As the nation mourns the loss of Sandra Day O’Connor, the first woman to serve on the United States Supreme Court, reflections on her impactful legacy echo across the country.

“Weve been so grateful for her service and commitment to our work, so we were certainly saddened by her passing,” said Keith Allred, the Executive Director for the National Institution for Civil Discourse.

O’Connor’s life of service and commitment spanned decades, including her role serving as a founding co-chair for NICD, a non-partisan organization aiming to promote healthy and civil political debate founded by the University of Arizona.

“It has a sad quality to it in the sense of how much the nation misses and needs the kind of leadership she provided,” Allred remarked.

Allred highlighted O’Connor’s cerebral approach to political decisions during her 24-year term on the U.S. Supreme Court.

“That led to her playing this pivotal role where she was continually the swing vote on the biggest decisions before the court,” he said. “So she was arguably the most powerful woman in the country.”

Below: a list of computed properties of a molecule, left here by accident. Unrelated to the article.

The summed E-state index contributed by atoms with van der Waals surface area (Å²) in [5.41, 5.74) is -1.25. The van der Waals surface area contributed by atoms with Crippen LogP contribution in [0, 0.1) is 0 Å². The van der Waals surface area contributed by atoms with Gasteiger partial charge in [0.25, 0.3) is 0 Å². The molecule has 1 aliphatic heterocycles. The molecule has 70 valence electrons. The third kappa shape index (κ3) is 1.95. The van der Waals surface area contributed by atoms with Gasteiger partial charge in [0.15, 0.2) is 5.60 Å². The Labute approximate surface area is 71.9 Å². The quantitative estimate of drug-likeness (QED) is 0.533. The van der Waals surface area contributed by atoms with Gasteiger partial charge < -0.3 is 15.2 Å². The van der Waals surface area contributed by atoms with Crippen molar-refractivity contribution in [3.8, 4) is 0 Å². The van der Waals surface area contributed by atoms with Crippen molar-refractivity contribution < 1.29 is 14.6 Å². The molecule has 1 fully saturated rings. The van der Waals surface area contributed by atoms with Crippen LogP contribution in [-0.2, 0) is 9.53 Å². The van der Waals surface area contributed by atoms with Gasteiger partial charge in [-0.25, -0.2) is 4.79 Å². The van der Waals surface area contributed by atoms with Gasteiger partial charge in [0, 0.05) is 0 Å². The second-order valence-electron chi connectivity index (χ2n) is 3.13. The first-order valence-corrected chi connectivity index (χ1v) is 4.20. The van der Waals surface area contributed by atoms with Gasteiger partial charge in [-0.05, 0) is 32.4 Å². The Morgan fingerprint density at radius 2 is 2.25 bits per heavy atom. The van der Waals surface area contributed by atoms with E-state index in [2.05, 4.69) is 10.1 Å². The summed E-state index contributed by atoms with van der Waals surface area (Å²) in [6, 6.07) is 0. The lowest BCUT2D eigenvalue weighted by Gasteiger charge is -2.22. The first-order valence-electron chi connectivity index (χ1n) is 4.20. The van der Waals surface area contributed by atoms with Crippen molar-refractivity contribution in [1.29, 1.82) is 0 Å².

O’Connor voted on some of the country’s most controversial issues, including affirmative action and abortion. Allred stated, “she is a model for how you navigate those difficult decisions.”

Despite some of her majority opinions being reversed by a more conservative Supreme Court, Allred believes O’Connor’s willingness to never give up, rooted in her upbringing on her family’s cattle ranch, is the true legacy and blueprint she leaves behind.

“It created in her a high standard for herself that theres not any excuses, get the job done. And we could probably use a little more of that today.”

In 2009, O’Connor, who had been battling dementia since 2018, was awarded the Presidential Medal of Freedom for her role in paving the way for women to join a Supreme Court that historically was reserved for men.